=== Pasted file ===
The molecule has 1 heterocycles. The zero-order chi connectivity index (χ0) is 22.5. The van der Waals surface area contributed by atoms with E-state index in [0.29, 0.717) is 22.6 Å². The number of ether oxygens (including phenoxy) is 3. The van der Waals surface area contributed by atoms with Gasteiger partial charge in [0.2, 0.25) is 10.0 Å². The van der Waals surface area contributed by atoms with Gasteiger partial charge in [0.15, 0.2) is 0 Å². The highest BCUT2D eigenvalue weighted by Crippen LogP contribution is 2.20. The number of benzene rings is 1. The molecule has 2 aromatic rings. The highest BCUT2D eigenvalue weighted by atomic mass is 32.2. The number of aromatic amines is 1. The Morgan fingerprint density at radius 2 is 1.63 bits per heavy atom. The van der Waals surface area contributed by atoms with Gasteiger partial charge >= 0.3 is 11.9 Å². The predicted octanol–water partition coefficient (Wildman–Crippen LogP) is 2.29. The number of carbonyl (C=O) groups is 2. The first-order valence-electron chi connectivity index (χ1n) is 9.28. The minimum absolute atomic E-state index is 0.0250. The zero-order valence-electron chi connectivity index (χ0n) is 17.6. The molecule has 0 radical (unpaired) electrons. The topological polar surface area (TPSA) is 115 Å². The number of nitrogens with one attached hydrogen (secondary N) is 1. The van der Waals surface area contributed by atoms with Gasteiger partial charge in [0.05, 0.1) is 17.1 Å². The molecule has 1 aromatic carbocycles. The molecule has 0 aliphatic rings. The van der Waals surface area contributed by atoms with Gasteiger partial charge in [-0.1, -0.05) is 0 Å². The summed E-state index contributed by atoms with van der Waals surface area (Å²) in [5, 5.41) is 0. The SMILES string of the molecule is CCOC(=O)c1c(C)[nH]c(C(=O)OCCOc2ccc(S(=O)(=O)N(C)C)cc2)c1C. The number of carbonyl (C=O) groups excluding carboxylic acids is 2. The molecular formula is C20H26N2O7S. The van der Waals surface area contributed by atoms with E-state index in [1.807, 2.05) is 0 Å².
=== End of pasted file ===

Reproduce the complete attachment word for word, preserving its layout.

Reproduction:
The molecule has 1 heterocycles. The zero-order chi connectivity index (χ0) is 22.5. The van der Waals surface area contributed by atoms with E-state index in [0.29, 0.717) is 22.6 Å². The number of ether oxygens (including phenoxy) is 3. The van der Waals surface area contributed by atoms with Gasteiger partial charge in [0.2, 0.25) is 10.0 Å². The van der Waals surface area contributed by atoms with Gasteiger partial charge in [0.15, 0.2) is 0 Å². The highest BCUT2D eigenvalue weighted by Crippen LogP contribution is 2.20. The number of benzene rings is 1. The molecule has 2 aromatic rings. The highest BCUT2D eigenvalue weighted by atomic mass is 32.2. The number of aromatic amines is 1. The Morgan fingerprint density at radius 2 is 1.63 bits per heavy atom. The van der Waals surface area contributed by atoms with Gasteiger partial charge >= 0.3 is 11.9 Å². The predicted octanol–water partition coefficient (Wildman–Crippen LogP) is 2.29. The number of carbonyl (C=O) groups is 2. The first-order valence-electron chi connectivity index (χ1n) is 9.28. The minimum absolute atomic E-state index is 0.0250. The zero-order valence-electron chi connectivity index (χ0n) is 17.6. The molecule has 0 radical (unpaired) electrons. The topological polar surface area (TPSA) is 115 Å². The number of nitrogens with one attached hydrogen (secondary N) is 1. The van der Waals surface area contributed by atoms with Gasteiger partial charge in [0.05, 0.1) is 17.1 Å². The molecule has 1 aromatic carbocycles. The molecule has 0 aliphatic rings. The van der Waals surface area contributed by atoms with Gasteiger partial charge in [-0.1, -0.05) is 0 Å². The summed E-state index contributed by atoms with van der Waals surface area (Å²) in [5, 5.41) is 0. The SMILES string of the molecule is CCOC(=O)c1c(C)[nH]c(C(=O)OCCOc2ccc(S(=O)(=O)N(C)C)cc2)c1C. The number of carbonyl (C=O) groups excluding carboxylic acids is 2. The molecular formula is C20H26N2O7S. The van der Waals surface area contributed by atoms with E-state index in [1.807, 2.05) is 0 Å².